[Haskell-cafe] Mutable arrays
dons at galois.com
Wed Feb 6 14:55:35 EST 2008
> On 2/6/08, Peter Verswyvelen <bf3 at telenet.be> wrote:
> Yeah, I also believed that, but then I'm confused:
> So monads *do* enforce uniqueness... So what is the difference between
> Haskell's monad approach and Clean's uniqueness typing? I always thought
> these were just two different ways to tackle the same problem, and I had
> feeling Haskell's approach was actually more general.
> IO and mutable array monads could be implemented on top of Clean's unique
> arrays and world objects. So, I'd argue that Clean is at least as general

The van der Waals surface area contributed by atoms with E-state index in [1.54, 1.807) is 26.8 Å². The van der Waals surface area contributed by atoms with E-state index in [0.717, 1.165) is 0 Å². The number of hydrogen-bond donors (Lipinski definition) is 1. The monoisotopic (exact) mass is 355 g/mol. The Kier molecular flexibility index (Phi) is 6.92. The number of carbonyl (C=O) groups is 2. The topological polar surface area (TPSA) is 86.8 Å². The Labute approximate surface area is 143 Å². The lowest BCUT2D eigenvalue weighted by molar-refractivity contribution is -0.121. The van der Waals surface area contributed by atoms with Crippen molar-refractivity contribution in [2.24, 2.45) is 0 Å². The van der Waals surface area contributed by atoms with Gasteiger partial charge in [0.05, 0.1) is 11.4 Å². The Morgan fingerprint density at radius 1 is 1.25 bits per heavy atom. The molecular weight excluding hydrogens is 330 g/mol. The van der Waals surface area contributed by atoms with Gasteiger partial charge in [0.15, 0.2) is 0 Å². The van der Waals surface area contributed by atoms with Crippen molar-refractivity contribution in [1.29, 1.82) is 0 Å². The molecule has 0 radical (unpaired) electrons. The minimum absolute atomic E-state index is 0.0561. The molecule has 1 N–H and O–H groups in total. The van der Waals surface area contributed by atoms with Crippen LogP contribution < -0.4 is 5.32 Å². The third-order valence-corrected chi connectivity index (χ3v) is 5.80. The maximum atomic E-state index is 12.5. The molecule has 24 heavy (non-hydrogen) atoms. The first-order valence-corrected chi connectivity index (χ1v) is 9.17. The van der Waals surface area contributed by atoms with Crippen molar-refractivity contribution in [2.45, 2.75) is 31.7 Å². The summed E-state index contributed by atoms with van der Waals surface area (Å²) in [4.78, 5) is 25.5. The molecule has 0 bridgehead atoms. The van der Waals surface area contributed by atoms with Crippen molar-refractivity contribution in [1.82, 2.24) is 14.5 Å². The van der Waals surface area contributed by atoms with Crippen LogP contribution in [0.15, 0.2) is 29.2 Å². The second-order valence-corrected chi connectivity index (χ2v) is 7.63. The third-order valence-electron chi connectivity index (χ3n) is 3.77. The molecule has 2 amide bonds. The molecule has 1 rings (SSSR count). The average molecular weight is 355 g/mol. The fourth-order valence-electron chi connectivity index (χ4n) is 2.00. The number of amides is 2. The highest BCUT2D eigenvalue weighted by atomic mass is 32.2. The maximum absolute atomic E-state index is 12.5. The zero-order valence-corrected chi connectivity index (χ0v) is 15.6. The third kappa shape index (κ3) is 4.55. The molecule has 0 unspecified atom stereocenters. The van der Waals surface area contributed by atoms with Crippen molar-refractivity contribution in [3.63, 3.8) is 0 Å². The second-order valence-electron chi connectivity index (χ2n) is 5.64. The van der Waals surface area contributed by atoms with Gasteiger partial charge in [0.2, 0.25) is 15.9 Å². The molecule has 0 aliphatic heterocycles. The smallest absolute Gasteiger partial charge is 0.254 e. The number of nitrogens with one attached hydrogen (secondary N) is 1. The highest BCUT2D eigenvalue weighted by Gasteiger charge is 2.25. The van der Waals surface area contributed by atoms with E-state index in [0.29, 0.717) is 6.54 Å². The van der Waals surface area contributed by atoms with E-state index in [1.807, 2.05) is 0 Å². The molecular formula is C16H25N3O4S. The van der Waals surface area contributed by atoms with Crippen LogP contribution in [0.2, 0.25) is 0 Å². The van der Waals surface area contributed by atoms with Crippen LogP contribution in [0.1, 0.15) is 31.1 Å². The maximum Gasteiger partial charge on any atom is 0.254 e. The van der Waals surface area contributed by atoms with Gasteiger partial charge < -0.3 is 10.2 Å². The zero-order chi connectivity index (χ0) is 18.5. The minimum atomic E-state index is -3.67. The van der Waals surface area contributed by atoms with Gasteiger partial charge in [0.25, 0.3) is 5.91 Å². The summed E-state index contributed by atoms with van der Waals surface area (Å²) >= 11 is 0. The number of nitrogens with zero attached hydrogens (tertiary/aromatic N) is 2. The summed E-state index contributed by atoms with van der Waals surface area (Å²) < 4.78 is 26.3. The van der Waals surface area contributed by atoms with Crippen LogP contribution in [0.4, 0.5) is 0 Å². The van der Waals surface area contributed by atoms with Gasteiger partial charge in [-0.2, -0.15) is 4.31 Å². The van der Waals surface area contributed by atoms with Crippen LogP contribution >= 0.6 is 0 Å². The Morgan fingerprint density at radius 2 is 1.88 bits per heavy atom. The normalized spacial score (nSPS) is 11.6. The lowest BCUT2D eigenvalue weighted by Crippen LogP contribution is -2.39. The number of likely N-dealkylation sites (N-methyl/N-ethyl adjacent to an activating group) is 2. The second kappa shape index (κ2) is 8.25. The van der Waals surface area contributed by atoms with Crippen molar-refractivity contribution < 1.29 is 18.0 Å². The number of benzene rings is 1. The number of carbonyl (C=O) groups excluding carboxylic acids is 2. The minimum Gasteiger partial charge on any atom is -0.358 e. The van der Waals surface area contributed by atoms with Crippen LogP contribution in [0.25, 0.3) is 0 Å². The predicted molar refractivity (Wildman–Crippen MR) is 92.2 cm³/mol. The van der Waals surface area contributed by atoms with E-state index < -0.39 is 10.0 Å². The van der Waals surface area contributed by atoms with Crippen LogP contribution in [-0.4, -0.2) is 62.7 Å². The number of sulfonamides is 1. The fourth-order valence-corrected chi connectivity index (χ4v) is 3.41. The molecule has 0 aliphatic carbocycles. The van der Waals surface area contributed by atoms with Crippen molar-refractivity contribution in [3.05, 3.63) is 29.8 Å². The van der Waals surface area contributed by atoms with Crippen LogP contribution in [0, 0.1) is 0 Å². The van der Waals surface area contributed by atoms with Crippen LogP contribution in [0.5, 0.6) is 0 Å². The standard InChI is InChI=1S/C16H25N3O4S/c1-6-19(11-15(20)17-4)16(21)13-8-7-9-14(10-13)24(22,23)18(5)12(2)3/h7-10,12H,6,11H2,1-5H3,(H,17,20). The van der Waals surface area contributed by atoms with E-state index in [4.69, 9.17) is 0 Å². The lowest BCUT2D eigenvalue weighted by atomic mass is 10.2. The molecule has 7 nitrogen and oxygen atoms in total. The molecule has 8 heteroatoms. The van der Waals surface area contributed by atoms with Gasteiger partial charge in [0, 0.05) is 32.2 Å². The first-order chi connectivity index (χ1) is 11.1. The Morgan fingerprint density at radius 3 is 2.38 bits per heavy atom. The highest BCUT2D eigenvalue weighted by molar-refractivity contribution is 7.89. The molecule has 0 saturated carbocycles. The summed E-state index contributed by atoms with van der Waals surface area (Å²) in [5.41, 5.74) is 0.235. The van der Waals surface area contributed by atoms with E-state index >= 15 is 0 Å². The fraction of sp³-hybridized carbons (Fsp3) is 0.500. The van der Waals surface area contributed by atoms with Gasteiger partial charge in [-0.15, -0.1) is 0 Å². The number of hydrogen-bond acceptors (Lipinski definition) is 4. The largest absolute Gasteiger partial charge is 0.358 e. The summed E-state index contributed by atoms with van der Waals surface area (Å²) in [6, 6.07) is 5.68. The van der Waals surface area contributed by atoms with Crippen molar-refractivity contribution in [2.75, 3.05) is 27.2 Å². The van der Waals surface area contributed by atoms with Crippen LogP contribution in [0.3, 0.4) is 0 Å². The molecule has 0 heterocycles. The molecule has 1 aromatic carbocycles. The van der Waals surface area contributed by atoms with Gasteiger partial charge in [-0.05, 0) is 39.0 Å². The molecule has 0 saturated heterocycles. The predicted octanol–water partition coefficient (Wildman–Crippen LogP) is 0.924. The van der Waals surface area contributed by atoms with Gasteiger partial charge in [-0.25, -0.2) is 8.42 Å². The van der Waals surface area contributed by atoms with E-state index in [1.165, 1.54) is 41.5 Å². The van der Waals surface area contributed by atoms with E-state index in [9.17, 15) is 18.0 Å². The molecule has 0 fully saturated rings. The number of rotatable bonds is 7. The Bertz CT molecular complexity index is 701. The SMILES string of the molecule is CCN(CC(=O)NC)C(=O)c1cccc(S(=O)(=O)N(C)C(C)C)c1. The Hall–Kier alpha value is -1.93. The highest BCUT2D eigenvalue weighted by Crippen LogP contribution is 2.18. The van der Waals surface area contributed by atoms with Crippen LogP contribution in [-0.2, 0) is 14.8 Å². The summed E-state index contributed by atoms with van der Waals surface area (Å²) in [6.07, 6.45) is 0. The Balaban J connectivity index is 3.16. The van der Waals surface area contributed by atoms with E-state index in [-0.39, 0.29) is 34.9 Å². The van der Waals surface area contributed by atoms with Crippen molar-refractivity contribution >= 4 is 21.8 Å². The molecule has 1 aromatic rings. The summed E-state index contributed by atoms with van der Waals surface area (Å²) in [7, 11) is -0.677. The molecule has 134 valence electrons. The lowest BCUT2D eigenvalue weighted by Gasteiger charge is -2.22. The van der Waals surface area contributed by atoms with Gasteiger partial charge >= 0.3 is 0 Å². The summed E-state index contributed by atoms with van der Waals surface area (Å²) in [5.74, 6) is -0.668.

> as Haskell.
> On the other hand, I've posted two similar problems to this list. In
> Haskell I want to . . .
> 1) turn a mutable array into a lazy list
> 2) turn the contents of a file into a lazy list
> The responses I've received are typically:
> 1) Use unsafeFreeze / unsafeThaw
> 2) Use hGetContents. (which uses unsafePeformIO under the hood.)
> 3) Don't use a lazy list. Rewrite the code to break the data up into
> smaller chunks and process the chunks in a loop.
> I have solved both of these problems in Clean using a lazy list without
> resorting to unsafe operations. So, it seems to me that uniqueness types
> are more general than monads.
They solve a specific issue in the type system that goes statically
unchecked. Monads are a separate issue (and kind of a non-sequitor
Uniquness doesn't give you more than the IO monad.
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